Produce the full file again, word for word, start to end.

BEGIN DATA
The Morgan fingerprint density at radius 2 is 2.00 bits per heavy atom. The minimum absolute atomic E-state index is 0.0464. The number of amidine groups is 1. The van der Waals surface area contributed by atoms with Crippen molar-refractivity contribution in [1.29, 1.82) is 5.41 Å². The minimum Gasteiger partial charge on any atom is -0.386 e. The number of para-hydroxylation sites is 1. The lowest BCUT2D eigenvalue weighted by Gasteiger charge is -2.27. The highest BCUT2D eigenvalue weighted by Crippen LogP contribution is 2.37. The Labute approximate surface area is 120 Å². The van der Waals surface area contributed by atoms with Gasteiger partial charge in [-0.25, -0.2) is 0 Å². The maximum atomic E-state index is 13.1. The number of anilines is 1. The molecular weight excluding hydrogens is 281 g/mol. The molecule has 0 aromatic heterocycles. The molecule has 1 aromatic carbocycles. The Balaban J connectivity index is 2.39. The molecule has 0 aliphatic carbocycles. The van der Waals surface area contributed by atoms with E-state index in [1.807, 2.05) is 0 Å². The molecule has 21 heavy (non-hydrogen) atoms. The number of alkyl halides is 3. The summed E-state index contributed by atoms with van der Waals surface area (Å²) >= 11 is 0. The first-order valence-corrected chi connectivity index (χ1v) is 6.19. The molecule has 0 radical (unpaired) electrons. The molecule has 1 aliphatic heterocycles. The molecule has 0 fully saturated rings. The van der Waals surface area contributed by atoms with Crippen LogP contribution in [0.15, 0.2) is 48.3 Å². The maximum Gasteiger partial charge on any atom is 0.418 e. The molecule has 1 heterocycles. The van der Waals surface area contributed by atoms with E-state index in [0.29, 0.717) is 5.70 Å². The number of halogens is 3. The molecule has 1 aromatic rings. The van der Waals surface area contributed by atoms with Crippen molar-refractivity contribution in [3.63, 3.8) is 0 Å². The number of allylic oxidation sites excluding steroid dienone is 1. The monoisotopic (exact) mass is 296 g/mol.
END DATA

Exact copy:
The Morgan fingerprint density at radius 2 is 2.00 bits per heavy atom. The minimum absolute atomic E-state index is 0.0464. The number of amidine groups is 1. The van der Waals surface area contributed by atoms with Crippen molar-refractivity contribution in [1.29, 1.82) is 5.41 Å². The minimum Gasteiger partial charge on any atom is -0.386 e. The number of para-hydroxylation sites is 1. The lowest BCUT2D eigenvalue weighted by Gasteiger charge is -2.27. The highest BCUT2D eigenvalue weighted by Crippen LogP contribution is 2.37. The Labute approximate surface area is 120 Å². The van der Waals surface area contributed by atoms with Gasteiger partial charge in [-0.25, -0.2) is 0 Å². The maximum atomic E-state index is 13.1. The number of anilines is 1. The molecular weight excluding hydrogens is 281 g/mol. The molecule has 0 aromatic heterocycles. The molecule has 1 aromatic carbocycles. The Balaban J connectivity index is 2.39. The molecule has 0 aliphatic carbocycles. The van der Waals surface area contributed by atoms with E-state index in [1.807, 2.05) is 0 Å². The molecule has 21 heavy (non-hydrogen) atoms. The number of alkyl halides is 3. The summed E-state index contributed by atoms with van der Waals surface area (Å²) >= 11 is 0. The first-order valence-corrected chi connectivity index (χ1v) is 6.19. The molecule has 0 radical (unpaired) electrons. The molecule has 1 aliphatic heterocycles. The molecule has 0 fully saturated rings. The van der Waals surface area contributed by atoms with Crippen LogP contribution in [0.15, 0.2) is 48.3 Å². The maximum Gasteiger partial charge on any atom is 0.418 e. The molecule has 1 heterocycles. The van der Waals surface area contributed by atoms with E-state index in [0.29, 0.717) is 5.70 Å². The number of halogens is 3. The molecule has 1 aromatic rings. The van der Waals surface area contributed by atoms with Crippen molar-refractivity contribution in [3.63, 3.8) is 0 Å². The number of allylic oxidation sites excluding steroid dienone is 1. The monoisotopic (exact) mass is 296 g/mol.